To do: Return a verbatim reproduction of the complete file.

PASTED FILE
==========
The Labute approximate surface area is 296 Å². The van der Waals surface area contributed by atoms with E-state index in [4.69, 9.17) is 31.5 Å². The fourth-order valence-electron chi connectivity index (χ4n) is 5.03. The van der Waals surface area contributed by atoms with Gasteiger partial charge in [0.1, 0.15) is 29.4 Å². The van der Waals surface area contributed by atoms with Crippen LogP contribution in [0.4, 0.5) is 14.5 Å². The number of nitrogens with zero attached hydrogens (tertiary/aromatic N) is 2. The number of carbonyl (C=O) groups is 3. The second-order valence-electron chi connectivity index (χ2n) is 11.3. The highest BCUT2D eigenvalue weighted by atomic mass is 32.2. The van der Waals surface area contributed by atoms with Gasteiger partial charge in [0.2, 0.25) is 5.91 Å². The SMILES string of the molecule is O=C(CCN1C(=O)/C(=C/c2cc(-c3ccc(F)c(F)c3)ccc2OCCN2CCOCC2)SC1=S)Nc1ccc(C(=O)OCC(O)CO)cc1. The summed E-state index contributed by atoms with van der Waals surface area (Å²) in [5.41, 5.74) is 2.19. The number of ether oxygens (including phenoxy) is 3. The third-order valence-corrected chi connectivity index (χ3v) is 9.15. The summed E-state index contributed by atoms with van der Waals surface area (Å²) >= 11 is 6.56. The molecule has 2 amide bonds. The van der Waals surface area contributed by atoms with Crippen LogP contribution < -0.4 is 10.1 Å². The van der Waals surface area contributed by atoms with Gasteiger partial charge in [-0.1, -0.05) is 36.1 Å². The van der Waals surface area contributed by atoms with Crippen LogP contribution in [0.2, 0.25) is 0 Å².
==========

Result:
The Labute approximate surface area is 296 Å². The van der Waals surface area contributed by atoms with E-state index in [4.69, 9.17) is 31.5 Å². The fourth-order valence-electron chi connectivity index (χ4n) is 5.03. The van der Waals surface area contributed by atoms with Gasteiger partial charge in [0.1, 0.15) is 29.4 Å². The van der Waals surface area contributed by atoms with Crippen LogP contribution in [0.4, 0.5) is 14.5 Å². The number of nitrogens with zero attached hydrogens (tertiary/aromatic N) is 2. The number of carbonyl (C=O) groups is 3. The second-order valence-electron chi connectivity index (χ2n) is 11.3. The highest BCUT2D eigenvalue weighted by atomic mass is 32.2. The van der Waals surface area contributed by atoms with Gasteiger partial charge in [0.2, 0.25) is 5.91 Å². The SMILES string of the molecule is O=C(CCN1C(=O)/C(=C/c2cc(-c3ccc(F)c(F)c3)ccc2OCCN2CCOCC2)SC1=S)Nc1ccc(C(=O)OCC(O)CO)cc1. The summed E-state index contributed by atoms with van der Waals surface area (Å²) in [5.41, 5.74) is 2.19. The number of ether oxygens (including phenoxy) is 3. The third-order valence-corrected chi connectivity index (χ3v) is 9.15. The summed E-state index contributed by atoms with van der Waals surface area (Å²) >= 11 is 6.56. The molecule has 2 amide bonds. The van der Waals surface area contributed by atoms with Crippen LogP contribution < -0.4 is 10.1 Å². The van der Waals surface area contributed by atoms with Gasteiger partial charge in [-0.1, -0.05) is 36.1 Å². The van der Waals surface area contributed by atoms with Crippen LogP contribution in [0.2, 0.25) is 0 Å².